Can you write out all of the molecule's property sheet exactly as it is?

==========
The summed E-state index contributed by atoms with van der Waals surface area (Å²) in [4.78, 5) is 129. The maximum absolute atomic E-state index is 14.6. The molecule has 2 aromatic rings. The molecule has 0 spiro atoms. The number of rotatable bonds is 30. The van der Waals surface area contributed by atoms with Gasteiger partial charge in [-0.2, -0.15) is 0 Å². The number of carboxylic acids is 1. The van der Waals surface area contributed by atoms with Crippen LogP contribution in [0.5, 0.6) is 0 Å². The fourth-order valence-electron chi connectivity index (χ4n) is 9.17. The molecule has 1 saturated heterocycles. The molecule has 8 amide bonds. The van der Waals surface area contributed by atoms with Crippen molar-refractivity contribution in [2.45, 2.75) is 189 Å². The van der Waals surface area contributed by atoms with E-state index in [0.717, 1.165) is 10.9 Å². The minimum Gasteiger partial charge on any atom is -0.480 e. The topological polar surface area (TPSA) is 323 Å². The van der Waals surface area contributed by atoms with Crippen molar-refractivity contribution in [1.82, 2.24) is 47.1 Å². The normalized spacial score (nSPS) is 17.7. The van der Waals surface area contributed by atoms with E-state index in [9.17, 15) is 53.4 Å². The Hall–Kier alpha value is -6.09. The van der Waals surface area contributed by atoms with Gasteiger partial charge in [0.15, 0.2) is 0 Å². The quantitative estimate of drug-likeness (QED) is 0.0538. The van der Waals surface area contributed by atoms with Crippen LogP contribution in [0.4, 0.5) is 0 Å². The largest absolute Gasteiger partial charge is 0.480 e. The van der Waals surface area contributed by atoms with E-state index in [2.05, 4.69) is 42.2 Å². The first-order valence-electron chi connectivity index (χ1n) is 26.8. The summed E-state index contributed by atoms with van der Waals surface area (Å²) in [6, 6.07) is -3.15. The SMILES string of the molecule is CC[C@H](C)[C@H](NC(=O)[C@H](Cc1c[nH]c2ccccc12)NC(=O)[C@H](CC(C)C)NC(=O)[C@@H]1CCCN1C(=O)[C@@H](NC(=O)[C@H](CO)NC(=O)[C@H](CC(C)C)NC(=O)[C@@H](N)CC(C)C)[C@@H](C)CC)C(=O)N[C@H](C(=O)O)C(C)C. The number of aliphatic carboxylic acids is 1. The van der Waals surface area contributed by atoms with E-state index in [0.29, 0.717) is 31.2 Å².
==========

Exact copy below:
The summed E-state index contributed by atoms with van der Waals surface area (Å²) in [4.78, 5) is 129. The maximum absolute atomic E-state index is 14.6. The molecule has 2 aromatic rings. The molecule has 0 spiro atoms. The number of rotatable bonds is 30. The van der Waals surface area contributed by atoms with Gasteiger partial charge in [-0.2, -0.15) is 0 Å². The number of carboxylic acids is 1. The van der Waals surface area contributed by atoms with Crippen LogP contribution in [0.5, 0.6) is 0 Å². The fourth-order valence-electron chi connectivity index (χ4n) is 9.17. The molecule has 1 saturated heterocycles. The molecule has 8 amide bonds. The van der Waals surface area contributed by atoms with Crippen molar-refractivity contribution in [2.45, 2.75) is 189 Å². The van der Waals surface area contributed by atoms with E-state index in [0.717, 1.165) is 10.9 Å². The minimum Gasteiger partial charge on any atom is -0.480 e. The topological polar surface area (TPSA) is 323 Å². The van der Waals surface area contributed by atoms with Crippen molar-refractivity contribution in [1.82, 2.24) is 47.1 Å². The normalized spacial score (nSPS) is 17.7. The van der Waals surface area contributed by atoms with E-state index in [9.17, 15) is 53.4 Å². The Hall–Kier alpha value is -6.09. The van der Waals surface area contributed by atoms with Gasteiger partial charge in [0.15, 0.2) is 0 Å². The quantitative estimate of drug-likeness (QED) is 0.0538. The van der Waals surface area contributed by atoms with Crippen LogP contribution in [0.4, 0.5) is 0 Å². The largest absolute Gasteiger partial charge is 0.480 e. The van der Waals surface area contributed by atoms with E-state index in [2.05, 4.69) is 42.2 Å². The first-order valence-electron chi connectivity index (χ1n) is 26.8. The summed E-state index contributed by atoms with van der Waals surface area (Å²) in [6, 6.07) is -3.15. The SMILES string of the molecule is CC[C@H](C)[C@H](NC(=O)[C@H](Cc1c[nH]c2ccccc12)NC(=O)[C@H](CC(C)C)NC(=O)[C@@H]1CCCN1C(=O)[C@@H](NC(=O)[C@H](CO)NC(=O)[C@H](CC(C)C)NC(=O)[C@@H](N)CC(C)C)[C@@H](C)CC)C(=O)N[C@H](C(=O)O)C(C)C. The number of aliphatic carboxylic acids is 1. The van der Waals surface area contributed by atoms with E-state index in [0.29, 0.717) is 31.2 Å².